By Jeremy Schwartz
Peninsula Daily News
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Tribal officials said the failure was in a secondary pump that had to be used because of ongoing sediment problems at Olympic National Park’s Elwha Water Treatment Plant.
Hatchery staff counted roughly 200,000 dead coho salmon, spawned last fall, and about 2,000 dead yearling steelhead trout at the hatchery over the weekend, Lower Elwha Klallam tribal officials said in a statement released Wednesday.
Hatchery officials said the coho deaths represented about 50 percent of this year’s production.
The dead fish were reported after an “electrical incident” caused a pump at the hatchery to stop circulating water through the facility.
Tribal officials said water circulation was restored quickly, and hatchery management was working with its electrical and engineering contractors to figure out what exactly happened.
The pump was part of a secondary water circulation system in use since December after the national park’s Elwha Water Treatment Plant stopped producing enough treated water for use at the hatchery, tribal officials said.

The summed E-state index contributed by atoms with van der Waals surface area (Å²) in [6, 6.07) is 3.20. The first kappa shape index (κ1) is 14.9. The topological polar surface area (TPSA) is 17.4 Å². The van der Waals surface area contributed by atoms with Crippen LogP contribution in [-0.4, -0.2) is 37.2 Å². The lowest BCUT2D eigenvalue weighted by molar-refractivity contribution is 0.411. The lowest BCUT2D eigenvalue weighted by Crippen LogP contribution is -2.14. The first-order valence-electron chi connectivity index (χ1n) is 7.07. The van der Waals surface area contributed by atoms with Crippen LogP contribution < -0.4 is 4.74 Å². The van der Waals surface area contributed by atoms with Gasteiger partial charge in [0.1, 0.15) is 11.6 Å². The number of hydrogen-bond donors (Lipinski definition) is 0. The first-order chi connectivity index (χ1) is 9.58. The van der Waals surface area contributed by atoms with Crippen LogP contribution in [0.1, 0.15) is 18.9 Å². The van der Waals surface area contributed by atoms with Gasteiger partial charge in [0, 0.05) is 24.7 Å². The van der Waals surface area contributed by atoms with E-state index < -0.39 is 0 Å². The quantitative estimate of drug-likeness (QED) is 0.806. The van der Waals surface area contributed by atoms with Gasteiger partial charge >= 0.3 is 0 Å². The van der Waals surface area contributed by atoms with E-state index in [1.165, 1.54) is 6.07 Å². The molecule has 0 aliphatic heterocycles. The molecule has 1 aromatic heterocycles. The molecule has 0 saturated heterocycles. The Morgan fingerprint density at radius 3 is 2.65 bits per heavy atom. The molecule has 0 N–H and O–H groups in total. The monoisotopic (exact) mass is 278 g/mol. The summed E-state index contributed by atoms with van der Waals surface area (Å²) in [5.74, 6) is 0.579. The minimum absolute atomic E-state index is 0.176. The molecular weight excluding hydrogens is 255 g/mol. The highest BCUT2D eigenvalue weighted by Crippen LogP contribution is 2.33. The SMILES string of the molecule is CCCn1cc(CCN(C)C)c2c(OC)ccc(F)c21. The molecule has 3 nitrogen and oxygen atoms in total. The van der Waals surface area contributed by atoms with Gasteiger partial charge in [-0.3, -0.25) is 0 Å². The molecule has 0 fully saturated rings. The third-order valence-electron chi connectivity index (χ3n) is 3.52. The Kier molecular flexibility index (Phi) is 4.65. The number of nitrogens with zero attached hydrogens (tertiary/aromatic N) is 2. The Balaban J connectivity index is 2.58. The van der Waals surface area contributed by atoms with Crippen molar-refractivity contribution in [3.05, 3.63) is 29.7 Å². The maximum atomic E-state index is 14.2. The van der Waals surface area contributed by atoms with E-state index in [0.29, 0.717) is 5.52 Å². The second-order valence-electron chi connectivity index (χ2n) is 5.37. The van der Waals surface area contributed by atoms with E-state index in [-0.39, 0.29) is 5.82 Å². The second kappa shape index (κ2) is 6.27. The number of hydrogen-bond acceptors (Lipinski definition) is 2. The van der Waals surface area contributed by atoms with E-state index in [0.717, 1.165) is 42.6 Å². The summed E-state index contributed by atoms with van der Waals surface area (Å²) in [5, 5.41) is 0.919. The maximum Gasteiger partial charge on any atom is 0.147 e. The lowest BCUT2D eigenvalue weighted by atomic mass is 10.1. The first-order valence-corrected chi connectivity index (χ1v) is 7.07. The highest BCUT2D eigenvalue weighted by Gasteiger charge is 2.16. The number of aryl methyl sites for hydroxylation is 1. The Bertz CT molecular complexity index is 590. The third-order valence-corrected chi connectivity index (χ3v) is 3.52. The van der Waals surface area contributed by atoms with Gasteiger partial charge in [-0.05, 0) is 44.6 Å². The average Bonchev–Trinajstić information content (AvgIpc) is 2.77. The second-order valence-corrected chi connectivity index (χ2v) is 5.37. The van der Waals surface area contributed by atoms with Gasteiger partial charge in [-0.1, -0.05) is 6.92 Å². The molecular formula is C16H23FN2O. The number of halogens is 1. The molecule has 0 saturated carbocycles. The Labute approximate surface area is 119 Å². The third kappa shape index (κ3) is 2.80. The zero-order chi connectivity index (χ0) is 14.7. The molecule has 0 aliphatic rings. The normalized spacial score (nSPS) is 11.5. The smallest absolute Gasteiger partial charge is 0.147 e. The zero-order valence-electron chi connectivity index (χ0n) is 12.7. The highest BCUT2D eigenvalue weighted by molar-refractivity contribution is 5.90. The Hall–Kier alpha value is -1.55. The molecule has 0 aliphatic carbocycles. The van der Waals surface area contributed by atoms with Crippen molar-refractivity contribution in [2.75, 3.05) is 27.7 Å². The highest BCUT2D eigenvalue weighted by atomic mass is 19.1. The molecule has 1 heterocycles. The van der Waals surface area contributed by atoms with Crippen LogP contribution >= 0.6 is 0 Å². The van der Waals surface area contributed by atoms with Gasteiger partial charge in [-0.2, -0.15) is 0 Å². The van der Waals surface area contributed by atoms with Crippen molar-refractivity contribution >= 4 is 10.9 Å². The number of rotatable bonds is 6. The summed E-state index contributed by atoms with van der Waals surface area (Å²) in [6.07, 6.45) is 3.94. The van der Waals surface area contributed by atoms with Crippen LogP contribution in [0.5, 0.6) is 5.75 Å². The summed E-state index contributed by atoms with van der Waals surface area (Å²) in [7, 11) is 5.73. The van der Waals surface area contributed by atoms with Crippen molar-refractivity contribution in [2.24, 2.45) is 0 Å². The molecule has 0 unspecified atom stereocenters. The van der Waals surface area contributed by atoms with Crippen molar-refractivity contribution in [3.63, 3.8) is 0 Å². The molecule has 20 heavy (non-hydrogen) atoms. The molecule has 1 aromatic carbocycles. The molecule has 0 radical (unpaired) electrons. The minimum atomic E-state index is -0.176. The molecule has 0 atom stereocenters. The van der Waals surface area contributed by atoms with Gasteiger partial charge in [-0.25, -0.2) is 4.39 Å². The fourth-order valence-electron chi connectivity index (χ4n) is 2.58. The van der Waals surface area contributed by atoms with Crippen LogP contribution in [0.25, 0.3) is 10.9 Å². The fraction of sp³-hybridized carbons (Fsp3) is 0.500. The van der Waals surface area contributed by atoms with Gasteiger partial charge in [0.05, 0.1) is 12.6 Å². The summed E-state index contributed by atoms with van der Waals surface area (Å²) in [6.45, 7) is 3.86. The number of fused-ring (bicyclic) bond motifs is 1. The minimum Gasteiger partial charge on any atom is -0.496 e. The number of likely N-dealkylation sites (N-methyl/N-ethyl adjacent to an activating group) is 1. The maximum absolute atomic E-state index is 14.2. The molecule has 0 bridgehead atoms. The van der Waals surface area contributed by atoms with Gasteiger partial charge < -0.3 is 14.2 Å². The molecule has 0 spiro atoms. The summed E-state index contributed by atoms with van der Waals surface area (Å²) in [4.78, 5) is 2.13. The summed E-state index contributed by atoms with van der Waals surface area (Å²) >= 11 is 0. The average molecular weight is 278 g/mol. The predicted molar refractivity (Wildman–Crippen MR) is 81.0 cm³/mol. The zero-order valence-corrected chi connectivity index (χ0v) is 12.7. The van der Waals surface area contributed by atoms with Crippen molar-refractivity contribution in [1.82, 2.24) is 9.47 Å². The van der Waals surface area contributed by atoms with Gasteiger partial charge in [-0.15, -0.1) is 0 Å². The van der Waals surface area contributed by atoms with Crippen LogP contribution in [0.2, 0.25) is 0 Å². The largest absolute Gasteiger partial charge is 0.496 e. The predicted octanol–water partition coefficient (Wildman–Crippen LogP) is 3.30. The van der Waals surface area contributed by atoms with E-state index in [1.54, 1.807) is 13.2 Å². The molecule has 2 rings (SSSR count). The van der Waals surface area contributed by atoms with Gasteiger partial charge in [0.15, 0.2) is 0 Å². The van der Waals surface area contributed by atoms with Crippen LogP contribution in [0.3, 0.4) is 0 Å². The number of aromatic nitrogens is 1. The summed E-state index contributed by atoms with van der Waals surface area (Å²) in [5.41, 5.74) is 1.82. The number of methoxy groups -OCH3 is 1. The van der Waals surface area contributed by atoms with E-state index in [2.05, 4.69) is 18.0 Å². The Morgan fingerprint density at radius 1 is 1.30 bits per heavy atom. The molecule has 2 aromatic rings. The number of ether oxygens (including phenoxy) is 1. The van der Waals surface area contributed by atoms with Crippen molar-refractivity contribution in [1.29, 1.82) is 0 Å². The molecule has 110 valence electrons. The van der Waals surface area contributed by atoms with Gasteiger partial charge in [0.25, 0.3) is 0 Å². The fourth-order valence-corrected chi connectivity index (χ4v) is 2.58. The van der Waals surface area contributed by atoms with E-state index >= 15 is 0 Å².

They said the water circulation system was supposed to be used only on a short-term basis but has been used continuously since then.
“The problems at the surface water-treatment facility have forced us to adapt our hatchery’s water reuse system to a longer-term usage,” Lower Elwha Tribal Chairperson Francis Charles said in the statement.
“The tribe is committed to effective restoration of the Elwha River and its fisheries, but there is no question that we are incurring additional costs as a result of this situation.” The Elwha Water Treatment Plant, operated by a private contractor on behalf of the National Park Service, has been operating at reduced capacity since fall after park officials found Elwha River sediment, released from the multimillion-dollar Elwha River dams and restoration project, was unexpectedly entering the plant and clogging the inner workings.
In April, the state Department of Fish and Wildlife, operating a separate fish hatchery along the Elwha River, attributed the deaths of year-old chinook salmon, which were found along the Elwha banks, to heavy sedimentation in the river.
Observers estimated that hundreds of fish died. Fish and Wildlife officials have said a final number of dead chinook from the April incident likely will never be available.
Reporter Jeremy Schwartz can be reached at 360-452-2345, ext. 5074, or at firstname.lastname@example.org.